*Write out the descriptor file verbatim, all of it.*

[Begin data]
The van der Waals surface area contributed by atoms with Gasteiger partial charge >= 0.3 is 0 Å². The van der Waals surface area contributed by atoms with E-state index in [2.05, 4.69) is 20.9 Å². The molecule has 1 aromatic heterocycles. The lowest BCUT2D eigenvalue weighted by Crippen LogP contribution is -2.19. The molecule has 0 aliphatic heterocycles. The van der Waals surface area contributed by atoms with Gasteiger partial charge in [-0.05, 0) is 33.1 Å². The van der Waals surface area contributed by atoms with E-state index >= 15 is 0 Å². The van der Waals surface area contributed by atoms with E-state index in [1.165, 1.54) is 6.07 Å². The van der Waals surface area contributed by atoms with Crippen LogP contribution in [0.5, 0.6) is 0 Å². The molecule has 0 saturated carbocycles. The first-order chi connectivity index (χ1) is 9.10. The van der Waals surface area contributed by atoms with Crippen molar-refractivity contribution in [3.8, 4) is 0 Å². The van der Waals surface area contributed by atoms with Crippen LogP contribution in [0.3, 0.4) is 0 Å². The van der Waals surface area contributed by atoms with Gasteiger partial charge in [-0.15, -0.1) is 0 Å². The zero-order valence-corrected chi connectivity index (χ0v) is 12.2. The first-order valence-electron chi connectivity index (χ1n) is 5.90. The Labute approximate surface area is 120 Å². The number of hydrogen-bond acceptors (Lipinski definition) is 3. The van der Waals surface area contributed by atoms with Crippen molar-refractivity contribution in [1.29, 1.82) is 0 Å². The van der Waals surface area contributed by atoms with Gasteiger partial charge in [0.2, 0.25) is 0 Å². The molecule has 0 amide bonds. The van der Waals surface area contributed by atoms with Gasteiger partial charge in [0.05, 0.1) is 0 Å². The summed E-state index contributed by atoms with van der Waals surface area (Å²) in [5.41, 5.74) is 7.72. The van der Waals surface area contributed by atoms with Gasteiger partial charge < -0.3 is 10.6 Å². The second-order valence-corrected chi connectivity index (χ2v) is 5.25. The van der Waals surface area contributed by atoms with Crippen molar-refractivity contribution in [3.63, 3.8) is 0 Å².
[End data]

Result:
The van der Waals surface area contributed by atoms with Gasteiger partial charge >= 0.3 is 0 Å². The van der Waals surface area contributed by atoms with E-state index in [2.05, 4.69) is 20.9 Å². The molecule has 1 aromatic heterocycles. The lowest BCUT2D eigenvalue weighted by Crippen LogP contribution is -2.19. The molecule has 0 aliphatic heterocycles. The van der Waals surface area contributed by atoms with Gasteiger partial charge in [-0.05, 0) is 33.1 Å². The van der Waals surface area contributed by atoms with E-state index >= 15 is 0 Å². The van der Waals surface area contributed by atoms with E-state index in [1.165, 1.54) is 6.07 Å². The van der Waals surface area contributed by atoms with Crippen LogP contribution in [0.5, 0.6) is 0 Å². The molecule has 0 saturated carbocycles. The first-order chi connectivity index (χ1) is 9.10. The van der Waals surface area contributed by atoms with Crippen molar-refractivity contribution in [3.8, 4) is 0 Å². The van der Waals surface area contributed by atoms with Crippen LogP contribution in [0.3, 0.4) is 0 Å². The van der Waals surface area contributed by atoms with Gasteiger partial charge in [-0.15, -0.1) is 0 Å². The zero-order valence-corrected chi connectivity index (χ0v) is 12.2. The first-order valence-electron chi connectivity index (χ1n) is 5.90. The Labute approximate surface area is 120 Å². The number of hydrogen-bond acceptors (Lipinski definition) is 3. The van der Waals surface area contributed by atoms with Crippen molar-refractivity contribution in [1.29, 1.82) is 0 Å². The van der Waals surface area contributed by atoms with Gasteiger partial charge in [0.2, 0.25) is 0 Å². The molecule has 0 amide bonds. The van der Waals surface area contributed by atoms with Gasteiger partial charge in [0.05, 0.1) is 0 Å². The summed E-state index contributed by atoms with van der Waals surface area (Å²) in [5.41, 5.74) is 7.72. The van der Waals surface area contributed by atoms with Gasteiger partial charge < -0.3 is 10.6 Å². The second-order valence-corrected chi connectivity index (χ2v) is 5.25. The van der Waals surface area contributed by atoms with Crippen molar-refractivity contribution in [3.63, 3.8) is 0 Å².